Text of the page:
The worldwide pandemic and its resulting safety restrictions have caused virtually all 2020 weddings to be canceled or rescheduled. But, as Claudia Meyer of Upstate NY Elopements is finding, many couples are going ahead and getting married in a private or smaller ceremony because “they don’t want to have to wait to say ‘I do.’”
“An elopement is basically a ‘small wedding’ where the only escape involved is from the financial and social expectations that come with a modern, big wedding!” says Meyer. “And there’s definitely no ‘one-size-fits-all’ when it comes to eloping.”
An elopement can be just the couple in Upstate New York’s Adirondack Mountains with their officiant and professional photographer (who might also serve as their witness). It can be an intimate ceremony at one of a host of romantic locations in New York’s Capital Region with the couple, their dog and their two best friends by their side. An elopement can also be the couple marrying and celebrating with eight to ten of their closest family and friends, sharing a bottle of champagne and posing for professional photos against the backdrop of a 90’ waterfall not too far from the state’s Capital, Albany, N.Y.
“Whether eloping is a couple’s first choice, or they’re downsizing from an originally planned large, traditional wedding (due to pandemic restrictions), an elopement doesn’t have to feel like a civil, perfunctory ceremony,” says Meyer. “It can be an intimate, special and celebratory occasion.”
Only choose what’s meaningful to you OR The choice is yours
What can be so wonderful about an elopement is that couples can begin with a blank slate and choose only the elements important to them. A bride can wear a formal wedding dress and carry a bouquet—or not. The couple can have a full floral display and archway—or not. Guests can enjoy a slice of cake and a glass of champagne—or not.
Elopements can be intimate, special, beautiful, personal, easy to plan, flexible and celebratory. Elopements do not have to be overwhelming, reliant on long to-do lists and months of planning, exhausting or secretive.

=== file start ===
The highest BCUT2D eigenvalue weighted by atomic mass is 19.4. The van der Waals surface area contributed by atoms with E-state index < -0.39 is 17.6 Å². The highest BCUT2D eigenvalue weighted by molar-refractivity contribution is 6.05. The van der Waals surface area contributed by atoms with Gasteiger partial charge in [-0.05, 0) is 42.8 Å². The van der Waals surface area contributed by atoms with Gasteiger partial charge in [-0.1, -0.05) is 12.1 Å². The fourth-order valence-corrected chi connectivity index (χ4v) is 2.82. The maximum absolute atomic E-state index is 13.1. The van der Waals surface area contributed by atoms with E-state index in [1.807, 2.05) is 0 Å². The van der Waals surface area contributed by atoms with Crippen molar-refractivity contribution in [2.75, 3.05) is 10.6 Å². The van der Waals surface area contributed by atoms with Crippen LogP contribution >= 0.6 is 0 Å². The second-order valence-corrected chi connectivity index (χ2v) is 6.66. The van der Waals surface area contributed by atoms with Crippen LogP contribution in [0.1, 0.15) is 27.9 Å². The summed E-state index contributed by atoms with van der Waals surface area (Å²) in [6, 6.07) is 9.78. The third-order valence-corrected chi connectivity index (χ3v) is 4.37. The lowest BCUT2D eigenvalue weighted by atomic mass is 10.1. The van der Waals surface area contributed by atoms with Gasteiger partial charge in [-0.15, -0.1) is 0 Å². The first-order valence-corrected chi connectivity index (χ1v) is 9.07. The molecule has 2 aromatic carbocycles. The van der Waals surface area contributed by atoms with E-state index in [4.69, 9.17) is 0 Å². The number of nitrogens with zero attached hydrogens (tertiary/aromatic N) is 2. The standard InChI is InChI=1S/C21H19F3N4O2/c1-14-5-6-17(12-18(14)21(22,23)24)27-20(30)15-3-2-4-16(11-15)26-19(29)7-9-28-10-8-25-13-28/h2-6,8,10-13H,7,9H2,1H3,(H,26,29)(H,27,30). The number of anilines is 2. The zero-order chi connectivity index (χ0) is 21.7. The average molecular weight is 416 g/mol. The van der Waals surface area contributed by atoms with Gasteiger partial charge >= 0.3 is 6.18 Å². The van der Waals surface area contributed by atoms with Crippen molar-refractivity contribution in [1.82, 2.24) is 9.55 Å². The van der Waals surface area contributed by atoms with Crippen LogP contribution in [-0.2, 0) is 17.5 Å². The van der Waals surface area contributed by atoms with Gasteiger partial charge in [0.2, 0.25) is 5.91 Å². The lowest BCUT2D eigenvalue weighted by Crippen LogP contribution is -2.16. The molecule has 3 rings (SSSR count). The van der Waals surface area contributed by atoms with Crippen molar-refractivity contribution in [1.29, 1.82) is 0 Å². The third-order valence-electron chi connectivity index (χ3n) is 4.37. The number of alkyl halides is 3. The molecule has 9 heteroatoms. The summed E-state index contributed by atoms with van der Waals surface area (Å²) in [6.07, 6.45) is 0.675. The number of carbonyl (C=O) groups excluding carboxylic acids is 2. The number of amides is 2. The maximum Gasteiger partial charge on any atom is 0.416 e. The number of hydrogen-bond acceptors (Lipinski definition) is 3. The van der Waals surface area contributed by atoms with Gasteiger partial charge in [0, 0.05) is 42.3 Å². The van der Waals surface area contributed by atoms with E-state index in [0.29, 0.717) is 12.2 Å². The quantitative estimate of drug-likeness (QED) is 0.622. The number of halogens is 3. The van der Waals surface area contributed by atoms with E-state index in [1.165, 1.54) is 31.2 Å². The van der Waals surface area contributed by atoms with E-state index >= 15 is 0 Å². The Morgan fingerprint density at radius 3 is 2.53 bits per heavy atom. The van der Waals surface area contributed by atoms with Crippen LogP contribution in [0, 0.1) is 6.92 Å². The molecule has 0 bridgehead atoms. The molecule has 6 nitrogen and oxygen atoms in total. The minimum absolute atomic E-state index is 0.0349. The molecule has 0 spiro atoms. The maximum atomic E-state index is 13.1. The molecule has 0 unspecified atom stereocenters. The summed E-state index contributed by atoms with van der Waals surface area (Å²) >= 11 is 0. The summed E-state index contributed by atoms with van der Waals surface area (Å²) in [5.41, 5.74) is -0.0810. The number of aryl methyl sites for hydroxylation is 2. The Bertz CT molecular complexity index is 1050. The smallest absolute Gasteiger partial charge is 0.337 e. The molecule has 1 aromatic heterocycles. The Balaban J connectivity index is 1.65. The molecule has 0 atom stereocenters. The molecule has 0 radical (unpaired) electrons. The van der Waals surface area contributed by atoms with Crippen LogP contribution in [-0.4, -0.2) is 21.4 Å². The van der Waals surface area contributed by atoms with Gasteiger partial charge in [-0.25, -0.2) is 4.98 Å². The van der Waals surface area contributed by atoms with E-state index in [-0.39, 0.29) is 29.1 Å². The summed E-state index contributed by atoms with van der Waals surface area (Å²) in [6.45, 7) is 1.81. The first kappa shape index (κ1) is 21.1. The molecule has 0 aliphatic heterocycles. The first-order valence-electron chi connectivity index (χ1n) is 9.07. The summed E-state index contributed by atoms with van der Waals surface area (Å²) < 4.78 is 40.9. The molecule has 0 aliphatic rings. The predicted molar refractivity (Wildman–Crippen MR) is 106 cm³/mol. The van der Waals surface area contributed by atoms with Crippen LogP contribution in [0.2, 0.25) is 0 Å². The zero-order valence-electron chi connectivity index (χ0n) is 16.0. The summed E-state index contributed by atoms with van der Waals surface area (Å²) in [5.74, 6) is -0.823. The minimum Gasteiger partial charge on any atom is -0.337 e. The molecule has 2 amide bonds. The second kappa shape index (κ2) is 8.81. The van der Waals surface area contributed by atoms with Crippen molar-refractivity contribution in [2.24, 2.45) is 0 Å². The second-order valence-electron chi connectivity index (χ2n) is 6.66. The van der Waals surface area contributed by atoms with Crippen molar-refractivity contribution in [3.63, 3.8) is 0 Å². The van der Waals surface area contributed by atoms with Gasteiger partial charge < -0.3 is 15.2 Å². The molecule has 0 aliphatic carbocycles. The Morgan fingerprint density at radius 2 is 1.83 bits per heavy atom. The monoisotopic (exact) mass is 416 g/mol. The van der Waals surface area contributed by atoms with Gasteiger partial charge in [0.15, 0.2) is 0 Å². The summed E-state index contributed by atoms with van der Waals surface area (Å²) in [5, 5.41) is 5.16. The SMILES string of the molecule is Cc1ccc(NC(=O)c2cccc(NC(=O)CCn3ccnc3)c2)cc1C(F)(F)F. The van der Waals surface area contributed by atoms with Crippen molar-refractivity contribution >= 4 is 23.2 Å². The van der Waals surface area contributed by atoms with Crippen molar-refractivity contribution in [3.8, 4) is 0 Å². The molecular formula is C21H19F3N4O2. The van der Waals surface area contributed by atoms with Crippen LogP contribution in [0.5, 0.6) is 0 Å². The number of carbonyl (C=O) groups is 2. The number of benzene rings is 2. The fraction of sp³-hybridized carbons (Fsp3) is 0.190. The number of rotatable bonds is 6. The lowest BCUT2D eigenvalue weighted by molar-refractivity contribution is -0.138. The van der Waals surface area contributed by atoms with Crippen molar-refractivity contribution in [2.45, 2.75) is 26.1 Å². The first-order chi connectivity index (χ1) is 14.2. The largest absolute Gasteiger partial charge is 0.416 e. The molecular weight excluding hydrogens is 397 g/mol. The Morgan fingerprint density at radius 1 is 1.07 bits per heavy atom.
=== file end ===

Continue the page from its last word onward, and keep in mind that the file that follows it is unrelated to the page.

“Elopements take an entire wedding and boil it down to the most meaningful parts, which are what the couple decides to include,” says Meyer.
“The most recent couple I worked with decided the most important aspects of marrying was: just the two of them and a witness, selecting a quaint location and personalizing the ceremony by writing their own vows, and having it all captured by a photographer.”
Must DOs to say I DO
Find someone to marry you
In the past, your only options were a member of the clergy, or a justice of the peace. Now, your options also include hiring a professional marriage officiant or even asking a friend or family member to marry you. Each state has its own requirements as to who can perform a marriage ceremony. And, even counties within a state can vary, as in New York State. It is best to check with the local city or town clerk’s office or with a professional marriage officiant in the locality where you want to marry.
Keep in mind there is more to performing a marriage than most people understand—like important legal details. For that reason, hiring a professional wedding officiant who does this regularly is recommended.
Choose a location
Choose someplace picturesque as a backdrop for capturing memories of the day in spectacular photos, or perhaps a place that’s significant to the two of you. Or, choose an Airbnb that will welcome your short ceremony in front of the fireplace. The possibilities are endless. Some of your best sources for location ideas are officiants and photographers, as they have had experiences at many locations, and generally have their favorites.